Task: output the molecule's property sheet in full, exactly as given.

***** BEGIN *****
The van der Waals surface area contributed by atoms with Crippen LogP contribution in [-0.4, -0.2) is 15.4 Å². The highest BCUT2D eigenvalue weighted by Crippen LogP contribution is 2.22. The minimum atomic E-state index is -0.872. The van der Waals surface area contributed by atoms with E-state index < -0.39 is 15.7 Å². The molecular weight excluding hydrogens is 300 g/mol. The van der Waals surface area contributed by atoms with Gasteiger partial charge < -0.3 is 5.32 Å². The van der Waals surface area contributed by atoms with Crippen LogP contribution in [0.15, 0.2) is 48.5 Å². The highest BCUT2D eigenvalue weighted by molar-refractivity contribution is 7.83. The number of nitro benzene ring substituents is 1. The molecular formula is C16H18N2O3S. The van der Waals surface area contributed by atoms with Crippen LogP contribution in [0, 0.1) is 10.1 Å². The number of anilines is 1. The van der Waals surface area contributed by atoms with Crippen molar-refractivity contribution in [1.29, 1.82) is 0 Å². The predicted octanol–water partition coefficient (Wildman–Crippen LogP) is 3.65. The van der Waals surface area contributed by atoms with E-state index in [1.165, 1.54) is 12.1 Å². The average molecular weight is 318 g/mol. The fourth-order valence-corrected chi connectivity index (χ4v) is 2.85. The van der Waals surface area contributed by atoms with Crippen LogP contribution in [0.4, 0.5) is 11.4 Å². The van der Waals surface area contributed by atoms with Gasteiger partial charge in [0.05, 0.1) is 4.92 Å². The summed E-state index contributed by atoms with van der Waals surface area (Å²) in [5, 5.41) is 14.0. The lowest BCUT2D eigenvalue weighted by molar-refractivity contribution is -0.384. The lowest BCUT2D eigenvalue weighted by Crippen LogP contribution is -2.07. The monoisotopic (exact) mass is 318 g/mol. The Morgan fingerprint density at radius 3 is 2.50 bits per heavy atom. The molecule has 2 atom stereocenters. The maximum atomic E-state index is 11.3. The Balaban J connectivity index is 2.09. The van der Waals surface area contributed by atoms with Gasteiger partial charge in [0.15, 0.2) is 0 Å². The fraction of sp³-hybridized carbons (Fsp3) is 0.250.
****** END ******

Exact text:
The van der Waals surface area contributed by atoms with Crippen LogP contribution in [-0.4, -0.2) is 15.4 Å². The highest BCUT2D eigenvalue weighted by Crippen LogP contribution is 2.22. The minimum atomic E-state index is -0.872. The van der Waals surface area contributed by atoms with E-state index < -0.39 is 15.7 Å². The molecular weight excluding hydrogens is 300 g/mol. The van der Waals surface area contributed by atoms with Gasteiger partial charge < -0.3 is 5.32 Å². The van der Waals surface area contributed by atoms with Crippen LogP contribution in [0.15, 0.2) is 48.5 Å². The highest BCUT2D eigenvalue weighted by molar-refractivity contribution is 7.83. The number of nitro benzene ring substituents is 1. The molecular formula is C16H18N2O3S. The van der Waals surface area contributed by atoms with Crippen LogP contribution in [0, 0.1) is 10.1 Å². The number of anilines is 1. The van der Waals surface area contributed by atoms with Crippen molar-refractivity contribution in [1.29, 1.82) is 0 Å². The predicted octanol–water partition coefficient (Wildman–Crippen LogP) is 3.65. The van der Waals surface area contributed by atoms with E-state index in [1.165, 1.54) is 12.1 Å². The average molecular weight is 318 g/mol. The fourth-order valence-corrected chi connectivity index (χ4v) is 2.85. The van der Waals surface area contributed by atoms with Crippen LogP contribution in [0.4, 0.5) is 11.4 Å². The van der Waals surface area contributed by atoms with Gasteiger partial charge in [0.05, 0.1) is 4.92 Å². The summed E-state index contributed by atoms with van der Waals surface area (Å²) in [5, 5.41) is 14.0. The lowest BCUT2D eigenvalue weighted by molar-refractivity contribution is -0.384. The lowest BCUT2D eigenvalue weighted by Crippen LogP contribution is -2.07. The monoisotopic (exact) mass is 318 g/mol. The Morgan fingerprint density at radius 3 is 2.50 bits per heavy atom. The molecule has 2 atom stereocenters. The maximum atomic E-state index is 11.3. The Balaban J connectivity index is 2.09. The van der Waals surface area contributed by atoms with Gasteiger partial charge in [0.15, 0.2) is 0 Å². The fraction of sp³-hybridized carbons (Fsp3) is 0.250.